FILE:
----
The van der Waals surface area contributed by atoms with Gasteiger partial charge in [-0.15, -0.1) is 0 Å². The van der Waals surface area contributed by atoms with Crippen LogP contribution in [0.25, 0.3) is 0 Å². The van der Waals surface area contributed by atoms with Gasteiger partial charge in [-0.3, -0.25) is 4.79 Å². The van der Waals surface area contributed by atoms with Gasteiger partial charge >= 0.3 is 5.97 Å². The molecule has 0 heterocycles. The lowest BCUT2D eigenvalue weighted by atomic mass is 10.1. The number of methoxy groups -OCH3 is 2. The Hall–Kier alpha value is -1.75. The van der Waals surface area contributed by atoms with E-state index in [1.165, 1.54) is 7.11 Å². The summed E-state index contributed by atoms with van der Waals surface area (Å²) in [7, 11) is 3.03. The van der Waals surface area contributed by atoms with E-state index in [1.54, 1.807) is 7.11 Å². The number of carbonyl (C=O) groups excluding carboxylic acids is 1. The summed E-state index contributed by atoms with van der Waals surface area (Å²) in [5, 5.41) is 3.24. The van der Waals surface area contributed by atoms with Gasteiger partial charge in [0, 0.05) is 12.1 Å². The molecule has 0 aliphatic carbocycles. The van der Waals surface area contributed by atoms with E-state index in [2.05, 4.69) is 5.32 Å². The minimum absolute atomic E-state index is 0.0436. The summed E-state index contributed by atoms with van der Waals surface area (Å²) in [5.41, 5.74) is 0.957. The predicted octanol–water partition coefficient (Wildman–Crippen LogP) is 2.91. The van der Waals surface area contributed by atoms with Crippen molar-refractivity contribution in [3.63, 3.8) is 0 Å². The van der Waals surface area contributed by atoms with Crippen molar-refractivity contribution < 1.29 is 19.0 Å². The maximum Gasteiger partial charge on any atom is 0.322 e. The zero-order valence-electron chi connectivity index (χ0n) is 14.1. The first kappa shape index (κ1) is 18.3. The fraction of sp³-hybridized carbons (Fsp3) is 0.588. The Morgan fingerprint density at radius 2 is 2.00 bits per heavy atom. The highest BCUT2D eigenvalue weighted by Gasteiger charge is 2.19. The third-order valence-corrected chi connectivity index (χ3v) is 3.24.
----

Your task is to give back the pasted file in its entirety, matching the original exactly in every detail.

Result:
The van der Waals surface area contributed by atoms with Gasteiger partial charge in [-0.15, -0.1) is 0 Å². The van der Waals surface area contributed by atoms with Crippen LogP contribution in [0.25, 0.3) is 0 Å². The van der Waals surface area contributed by atoms with Gasteiger partial charge in [-0.3, -0.25) is 4.79 Å². The van der Waals surface area contributed by atoms with Gasteiger partial charge >= 0.3 is 5.97 Å². The molecule has 0 heterocycles. The lowest BCUT2D eigenvalue weighted by atomic mass is 10.1. The number of methoxy groups -OCH3 is 2. The Hall–Kier alpha value is -1.75. The van der Waals surface area contributed by atoms with E-state index in [1.165, 1.54) is 7.11 Å². The summed E-state index contributed by atoms with van der Waals surface area (Å²) in [7, 11) is 3.03. The van der Waals surface area contributed by atoms with E-state index in [1.54, 1.807) is 7.11 Å². The number of carbonyl (C=O) groups excluding carboxylic acids is 1. The summed E-state index contributed by atoms with van der Waals surface area (Å²) in [5, 5.41) is 3.24. The van der Waals surface area contributed by atoms with Gasteiger partial charge in [0, 0.05) is 12.1 Å². The molecule has 0 aliphatic carbocycles. The van der Waals surface area contributed by atoms with E-state index in [2.05, 4.69) is 5.32 Å². The minimum absolute atomic E-state index is 0.0436. The summed E-state index contributed by atoms with van der Waals surface area (Å²) in [5.41, 5.74) is 0.957. The predicted octanol–water partition coefficient (Wildman–Crippen LogP) is 2.91. The van der Waals surface area contributed by atoms with Crippen molar-refractivity contribution in [3.63, 3.8) is 0 Å². The van der Waals surface area contributed by atoms with Crippen molar-refractivity contribution < 1.29 is 19.0 Å². The maximum Gasteiger partial charge on any atom is 0.322 e. The zero-order valence-electron chi connectivity index (χ0n) is 14.1. The first kappa shape index (κ1) is 18.3. The fraction of sp³-hybridized carbons (Fsp3) is 0.588. The Morgan fingerprint density at radius 2 is 2.00 bits per heavy atom. The highest BCUT2D eigenvalue weighted by Gasteiger charge is 2.19. The third-order valence-corrected chi connectivity index (χ3v) is 3.24.